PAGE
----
Rick Burts (CCIE #4615) of Chesapeake NetCraftsmen told several of us about an interesting problem he recently encountered. Here’s his description of the problem:
This week I was called to assist [a customer] with a problem in their network. The problem was tricky and very intermittent. It impacted some users but not others. Impacted users could access certain destination addresses but could not access other destination addresses within the same subnet.
It felt like a routing issue. But since some addresses within a subnet were reachable while others within the same subnet were not reachable it was hard to see how routing was the issue. After extensive troubleshooting we diagnosed that it was a problem within an Etherchannel configured between a couple of switches. Each switch was configured with four ports in the Etherchannel. One switch showed three ports active in the Etherchannel and one port not connected. The other switch showed two ports active in the Etherchannel and two ports not connected.
So the problem was that one switch saw a port as up while the other switch saw the port as down. No one was sure how the port was marked as not connected. The problem was exacerbated by the fact that all ports in the Etherchannel were configured with mode on and by the fact that UDLD was not configured. We got the port back to an upstate and connectivity was restored for all destination addresses. We also configured the ports to mode desirable and enabled UDLD. It was a very interesting problem to figure out.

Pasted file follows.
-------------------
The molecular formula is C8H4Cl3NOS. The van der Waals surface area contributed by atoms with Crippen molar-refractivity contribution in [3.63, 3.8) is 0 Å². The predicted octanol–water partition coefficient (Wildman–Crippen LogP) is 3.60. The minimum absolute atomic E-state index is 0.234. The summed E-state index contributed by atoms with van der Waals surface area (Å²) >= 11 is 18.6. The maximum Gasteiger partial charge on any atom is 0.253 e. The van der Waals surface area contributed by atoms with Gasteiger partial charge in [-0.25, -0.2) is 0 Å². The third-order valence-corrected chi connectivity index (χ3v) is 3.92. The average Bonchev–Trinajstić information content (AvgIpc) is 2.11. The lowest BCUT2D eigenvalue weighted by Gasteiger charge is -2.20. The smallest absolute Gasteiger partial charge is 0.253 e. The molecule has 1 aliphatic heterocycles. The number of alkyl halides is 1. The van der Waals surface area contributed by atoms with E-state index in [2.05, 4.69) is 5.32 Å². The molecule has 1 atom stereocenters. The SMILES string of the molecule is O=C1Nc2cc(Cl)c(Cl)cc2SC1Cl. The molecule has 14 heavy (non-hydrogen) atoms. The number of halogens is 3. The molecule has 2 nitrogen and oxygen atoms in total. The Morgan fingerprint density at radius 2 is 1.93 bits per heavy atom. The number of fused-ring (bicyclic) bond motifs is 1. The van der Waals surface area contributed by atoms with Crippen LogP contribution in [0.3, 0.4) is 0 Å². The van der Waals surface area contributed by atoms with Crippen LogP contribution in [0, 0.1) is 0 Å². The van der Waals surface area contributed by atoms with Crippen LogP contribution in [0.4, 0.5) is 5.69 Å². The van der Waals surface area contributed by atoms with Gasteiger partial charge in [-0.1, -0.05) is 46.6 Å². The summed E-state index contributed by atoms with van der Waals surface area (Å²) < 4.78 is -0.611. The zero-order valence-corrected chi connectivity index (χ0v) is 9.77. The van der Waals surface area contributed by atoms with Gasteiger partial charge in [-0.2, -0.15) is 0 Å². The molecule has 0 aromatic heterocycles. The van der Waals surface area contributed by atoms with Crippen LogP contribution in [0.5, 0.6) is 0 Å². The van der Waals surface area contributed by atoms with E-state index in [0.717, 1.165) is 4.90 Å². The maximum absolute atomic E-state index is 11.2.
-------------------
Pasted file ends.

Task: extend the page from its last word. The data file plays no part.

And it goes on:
The core of the problem was that the switches were not configured properly. If the customer didn’t know the proper switch configuration to use, it is unlikely that they would have built a configuration policy check would have found the error. That’s where policies based on the Cisco SRNDs (Solutions Reference Network Design guides) are useful.
And let’s say that the network engineers didn’t have a system to check network configuration policy or that they weren’t aware of the current configuration best practices for Etherchannel. A network analysis system would have identified that some links in the Etherchannel were not operational, potentially identifying the problem before the users were affected. This is an example of common problems that senior network engineers know that they should check, but they never have the time to proactively seek. That’s where automated network analysis, of both configurations and operational data, is important.
Re-posted with Permission
NetCraftsmen would like to acknowledge Infoblox for their permission to re-post this article which originally appeared in the Applied Infrastructure blog under http://www.infoblox.com/en/communities/blogs.html